Commentary: MLB Hall of Fame Pitcher Mariano Rivera Is Still Making Great Saves
The graphic arts industry continues its struggle to attract young people to fill the shoes of a rapidly aging workforce. It’s a serious dilemma impacting printers and suppliers alike — ranging from a lack of skilled production workers inside printing plants, to service technicians with the needed skill sets to repair equipment that a printing operation needs to get up and running. It’s an ongoing problem that’s been even further exacerbated by workers leaving our industry due to changing family needs and a reset of work/life balance priorities brought on by the pandemic and its subsequent nationwide "Great Resignation" movement.
Competing against other manufacturing industries and trade skills professions for new talent, we’re also hamstrung by a general public perception that printing is a dying industry. While those in the printing business know of the endless career opportunities that do exist, that stigma makes industry recruitment a tough hill to climb.
Frankly — unless your family owned a printing company — many veteran print professionals fell into the industry through exposure from a high school shop class, a twist of fate, or by parlaying their experience gained from being hired for a print-related position early on in their careers.
Turning an opportunity into a successful career can also be said of Mariano Rivera, who was a keynote speaker at the 22nd annual EFI Connect user conference in Las Vegas in January. A unanimous first ballot inductee into the National Baseball Hall of Fame, Mariano grew up poor in a fishing village outside Panama City, playing baseball using cardboard gloves and bats made from tree branches. As he matured, his live throwing arm and athletic build caught the attention of the New York Yankees organization, which signed him as an international free agent for just $3,000 in 1990.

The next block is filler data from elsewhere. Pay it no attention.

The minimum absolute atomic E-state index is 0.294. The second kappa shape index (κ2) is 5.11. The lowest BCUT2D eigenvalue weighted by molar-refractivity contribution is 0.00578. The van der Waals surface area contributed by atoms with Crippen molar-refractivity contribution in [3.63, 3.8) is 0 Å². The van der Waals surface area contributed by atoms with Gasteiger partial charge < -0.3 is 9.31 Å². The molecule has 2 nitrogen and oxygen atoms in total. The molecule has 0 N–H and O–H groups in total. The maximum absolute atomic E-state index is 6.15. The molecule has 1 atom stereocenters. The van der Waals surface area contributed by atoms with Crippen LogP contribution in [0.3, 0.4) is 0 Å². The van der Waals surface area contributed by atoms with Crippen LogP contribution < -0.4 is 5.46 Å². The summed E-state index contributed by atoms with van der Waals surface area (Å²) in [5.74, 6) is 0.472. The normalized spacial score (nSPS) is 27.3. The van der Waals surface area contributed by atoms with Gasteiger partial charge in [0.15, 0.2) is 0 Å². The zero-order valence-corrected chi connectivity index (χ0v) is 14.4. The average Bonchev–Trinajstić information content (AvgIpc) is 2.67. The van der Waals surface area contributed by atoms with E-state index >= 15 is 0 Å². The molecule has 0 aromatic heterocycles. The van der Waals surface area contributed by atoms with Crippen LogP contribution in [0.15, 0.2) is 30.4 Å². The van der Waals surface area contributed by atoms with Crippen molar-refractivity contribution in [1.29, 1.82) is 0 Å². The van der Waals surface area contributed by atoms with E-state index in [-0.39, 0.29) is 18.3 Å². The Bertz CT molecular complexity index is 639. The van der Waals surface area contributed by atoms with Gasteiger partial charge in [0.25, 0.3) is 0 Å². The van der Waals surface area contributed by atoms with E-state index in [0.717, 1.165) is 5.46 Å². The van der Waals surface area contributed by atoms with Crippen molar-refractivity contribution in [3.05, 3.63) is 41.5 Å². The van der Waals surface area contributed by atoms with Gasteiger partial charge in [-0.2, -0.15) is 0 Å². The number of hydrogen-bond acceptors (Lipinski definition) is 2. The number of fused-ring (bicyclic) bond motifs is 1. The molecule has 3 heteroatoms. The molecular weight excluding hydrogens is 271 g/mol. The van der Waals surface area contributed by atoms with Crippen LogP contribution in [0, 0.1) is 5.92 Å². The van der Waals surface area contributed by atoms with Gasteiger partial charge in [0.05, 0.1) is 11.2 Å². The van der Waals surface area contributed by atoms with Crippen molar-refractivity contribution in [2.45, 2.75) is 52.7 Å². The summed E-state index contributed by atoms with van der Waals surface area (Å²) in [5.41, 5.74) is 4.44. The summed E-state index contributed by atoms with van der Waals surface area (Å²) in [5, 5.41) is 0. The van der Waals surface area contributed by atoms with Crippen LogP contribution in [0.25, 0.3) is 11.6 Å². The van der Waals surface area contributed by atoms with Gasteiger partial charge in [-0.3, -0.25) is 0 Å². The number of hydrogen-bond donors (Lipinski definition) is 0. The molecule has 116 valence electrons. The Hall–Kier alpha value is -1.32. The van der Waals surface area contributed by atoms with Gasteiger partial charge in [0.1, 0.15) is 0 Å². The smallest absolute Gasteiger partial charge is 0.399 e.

During 19 MLB seasons, Rivera posted a record 652 saves, largely by relying on his infamous cut fastball pitch. His career ERA of 2.21 ranks No. 1 among all pitchers who started their careers in the Live Ball era (post-1919), and his 952 games finished also rank him first all-time.
Despite such a successful career, Rivera didn’t lose sight of his humble childhood roots. With his wife Clara, he decided to create the Mariano Rivera Foundation to provide STEM education, job skills and vocational training, mentorship and guidance, and college preparatory services primarily for socioeconomically disadvantaged minority youth.
After learning about the shortage of workers in the copier, wide-format graphics, and production printing fields from Atlantic Tomorrow’s Office President Larry Weiss and VP of Production Print Luis Villa, Rivera launched a graphic arts vocational training pilot program at the foundation’s Gainesville, Florida, location.
A $12 million, 40,000-sq.-ft. learning center is currently under construction to serve underprivileged youth in the New Rochelle, New York, area and future plans are to also expand program services to Houston. Aside from the support of Atlantic Tomorrow’s Office, EFI, Konica Minolta Business Solutions U.S.A., Ricoh USA, and the Idealliance are also providing funding, educational support, and industry recognized certification training.
PRINTING United Alliance, NAPCO Media (publisher of Printing Impressions), WhatTheyThink, and the Print and Graphics Scholarship Foundation (PGSF) also gave financial donations to support the foundation and the participation by Rivera and some of the foundation’s instructors and students at the EFI conference.
The graduates coming out of the Mariano Rivera Foundation training program will only make a small dent in filling the need for skilled and committed young workers pursuing careers in the printing industry. But this out-of-the-box kind of vocational program — combined with widespread industry support and involvement — will enable its graduates to enter the graphic arts industry with résumés that include direct industry experience and knowledge.
For Mariano Rivera, every young person who receives a career path and positive guidance through the efforts of his namesake foundation, becomes his 653rd save — and counting. It’s his way of giving back to others the opportunities for success that he has been able to experience in his life journey.
In reality, those young lives being touched are Rivera's greatest saves of all.